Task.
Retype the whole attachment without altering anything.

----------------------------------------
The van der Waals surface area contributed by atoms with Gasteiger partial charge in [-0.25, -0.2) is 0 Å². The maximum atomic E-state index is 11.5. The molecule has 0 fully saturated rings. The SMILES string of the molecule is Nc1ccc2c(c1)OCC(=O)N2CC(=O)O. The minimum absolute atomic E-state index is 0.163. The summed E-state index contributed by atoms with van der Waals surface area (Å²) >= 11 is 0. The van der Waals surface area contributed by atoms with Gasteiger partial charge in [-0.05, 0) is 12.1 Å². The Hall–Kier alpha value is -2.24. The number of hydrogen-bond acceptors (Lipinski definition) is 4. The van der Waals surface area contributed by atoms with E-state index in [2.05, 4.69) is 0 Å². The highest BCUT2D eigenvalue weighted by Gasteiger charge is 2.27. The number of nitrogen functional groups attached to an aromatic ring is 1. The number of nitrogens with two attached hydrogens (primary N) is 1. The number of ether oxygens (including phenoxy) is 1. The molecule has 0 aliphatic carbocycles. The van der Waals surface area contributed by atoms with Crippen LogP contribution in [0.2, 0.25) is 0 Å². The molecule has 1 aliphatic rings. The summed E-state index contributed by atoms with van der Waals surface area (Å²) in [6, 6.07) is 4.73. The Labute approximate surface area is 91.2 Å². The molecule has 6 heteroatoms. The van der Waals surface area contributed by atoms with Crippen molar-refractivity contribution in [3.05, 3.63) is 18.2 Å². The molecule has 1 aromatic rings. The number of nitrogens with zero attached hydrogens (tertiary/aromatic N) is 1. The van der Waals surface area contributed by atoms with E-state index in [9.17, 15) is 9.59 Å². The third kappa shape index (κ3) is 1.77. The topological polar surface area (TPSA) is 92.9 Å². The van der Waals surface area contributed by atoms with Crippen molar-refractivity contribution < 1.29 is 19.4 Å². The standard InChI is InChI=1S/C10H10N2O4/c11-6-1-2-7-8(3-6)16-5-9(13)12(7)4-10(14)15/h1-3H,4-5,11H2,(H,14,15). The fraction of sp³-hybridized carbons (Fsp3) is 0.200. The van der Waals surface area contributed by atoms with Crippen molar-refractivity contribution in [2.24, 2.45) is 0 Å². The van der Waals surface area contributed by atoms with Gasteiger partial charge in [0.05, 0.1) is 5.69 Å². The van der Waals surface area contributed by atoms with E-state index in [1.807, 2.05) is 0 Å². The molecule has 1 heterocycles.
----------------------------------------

The van der Waals surface area contributed by atoms with Gasteiger partial charge in [-0.25, -0.2) is 0 Å². The maximum atomic E-state index is 11.5. The molecule has 0 fully saturated rings. The SMILES string of the molecule is Nc1ccc2c(c1)OCC(=O)N2CC(=O)O. The minimum absolute atomic E-state index is 0.163. The summed E-state index contributed by atoms with van der Waals surface area (Å²) >= 11 is 0. The van der Waals surface area contributed by atoms with Gasteiger partial charge in [-0.05, 0) is 12.1 Å². The Hall–Kier alpha value is -2.24. The number of hydrogen-bond acceptors (Lipinski definition) is 4. The van der Waals surface area contributed by atoms with E-state index in [2.05, 4.69) is 0 Å². The highest BCUT2D eigenvalue weighted by Gasteiger charge is 2.27. The number of nitrogen functional groups attached to an aromatic ring is 1. The number of nitrogens with two attached hydrogens (primary N) is 1. The number of ether oxygens (including phenoxy) is 1. The molecule has 0 aliphatic carbocycles. The van der Waals surface area contributed by atoms with Crippen LogP contribution in [0.2, 0.25) is 0 Å². The molecule has 1 aliphatic rings. The summed E-state index contributed by atoms with van der Waals surface area (Å²) in [6, 6.07) is 4.73. The Labute approximate surface area is 91.2 Å². The molecule has 6 heteroatoms. The van der Waals surface area contributed by atoms with Crippen molar-refractivity contribution in [3.05, 3.63) is 18.2 Å². The molecule has 1 aromatic rings. The number of nitrogens with zero attached hydrogens (tertiary/aromatic N) is 1. The van der Waals surface area contributed by atoms with E-state index in [9.17, 15) is 9.59 Å². The third kappa shape index (κ3) is 1.77. The topological polar surface area (TPSA) is 92.9 Å². The van der Waals surface area contributed by atoms with Crippen molar-refractivity contribution < 1.29 is 19.4 Å². The standard InChI is InChI=1S/C10H10N2O4/c11-6-1-2-7-8(3-6)16-5-9(13)12(7)4-10(14)15/h1-3H,4-5,11H2,(H,14,15). The fraction of sp³-hybridized carbons (Fsp3) is 0.200. The van der Waals surface area contributed by atoms with Crippen molar-refractivity contribution in [2.24, 2.45) is 0 Å². The van der Waals surface area contributed by atoms with Gasteiger partial charge in [0.05, 0.1) is 5.69 Å². The van der Waals surface area contributed by atoms with E-state index in [1.807, 2.05) is 0 Å². The molecule has 1 heterocycles.